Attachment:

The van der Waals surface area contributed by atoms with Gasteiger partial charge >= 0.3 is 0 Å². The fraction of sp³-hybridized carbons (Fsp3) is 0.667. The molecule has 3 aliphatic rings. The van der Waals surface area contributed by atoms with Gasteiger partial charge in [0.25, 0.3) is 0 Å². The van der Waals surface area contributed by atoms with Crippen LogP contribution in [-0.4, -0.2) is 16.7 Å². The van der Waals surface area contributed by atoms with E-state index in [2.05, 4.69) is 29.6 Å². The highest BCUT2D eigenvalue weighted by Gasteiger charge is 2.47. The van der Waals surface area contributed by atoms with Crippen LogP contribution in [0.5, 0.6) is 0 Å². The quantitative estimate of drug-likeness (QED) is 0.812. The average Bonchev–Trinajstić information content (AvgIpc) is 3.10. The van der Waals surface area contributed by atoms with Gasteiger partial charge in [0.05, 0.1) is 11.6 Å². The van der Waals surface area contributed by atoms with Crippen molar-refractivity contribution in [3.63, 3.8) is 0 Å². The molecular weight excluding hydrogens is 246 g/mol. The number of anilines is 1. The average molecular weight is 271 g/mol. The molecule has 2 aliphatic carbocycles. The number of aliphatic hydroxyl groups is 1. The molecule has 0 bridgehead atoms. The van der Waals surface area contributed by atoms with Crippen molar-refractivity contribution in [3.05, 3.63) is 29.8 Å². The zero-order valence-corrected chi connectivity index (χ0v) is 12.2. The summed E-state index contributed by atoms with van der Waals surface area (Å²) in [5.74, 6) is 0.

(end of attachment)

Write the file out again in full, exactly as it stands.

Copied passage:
The van der Waals surface area contributed by atoms with Gasteiger partial charge >= 0.3 is 0 Å². The fraction of sp³-hybridized carbons (Fsp3) is 0.667. The molecule has 3 aliphatic rings. The van der Waals surface area contributed by atoms with Gasteiger partial charge in [0.25, 0.3) is 0 Å². The van der Waals surface area contributed by atoms with Crippen LogP contribution in [-0.4, -0.2) is 16.7 Å². The van der Waals surface area contributed by atoms with E-state index in [2.05, 4.69) is 29.6 Å². The highest BCUT2D eigenvalue weighted by Gasteiger charge is 2.47. The van der Waals surface area contributed by atoms with Crippen LogP contribution in [0.5, 0.6) is 0 Å². The quantitative estimate of drug-likeness (QED) is 0.812. The average Bonchev–Trinajstić information content (AvgIpc) is 3.10. The van der Waals surface area contributed by atoms with Gasteiger partial charge in [0.05, 0.1) is 11.6 Å². The van der Waals surface area contributed by atoms with Crippen molar-refractivity contribution in [3.63, 3.8) is 0 Å². The molecular weight excluding hydrogens is 246 g/mol. The number of anilines is 1. The average molecular weight is 271 g/mol. The molecule has 2 aliphatic carbocycles. The number of aliphatic hydroxyl groups is 1. The molecule has 0 bridgehead atoms. The van der Waals surface area contributed by atoms with Crippen molar-refractivity contribution in [3.05, 3.63) is 29.8 Å². The zero-order valence-corrected chi connectivity index (χ0v) is 12.2. The summed E-state index contributed by atoms with van der Waals surface area (Å²) in [5.74, 6) is 0.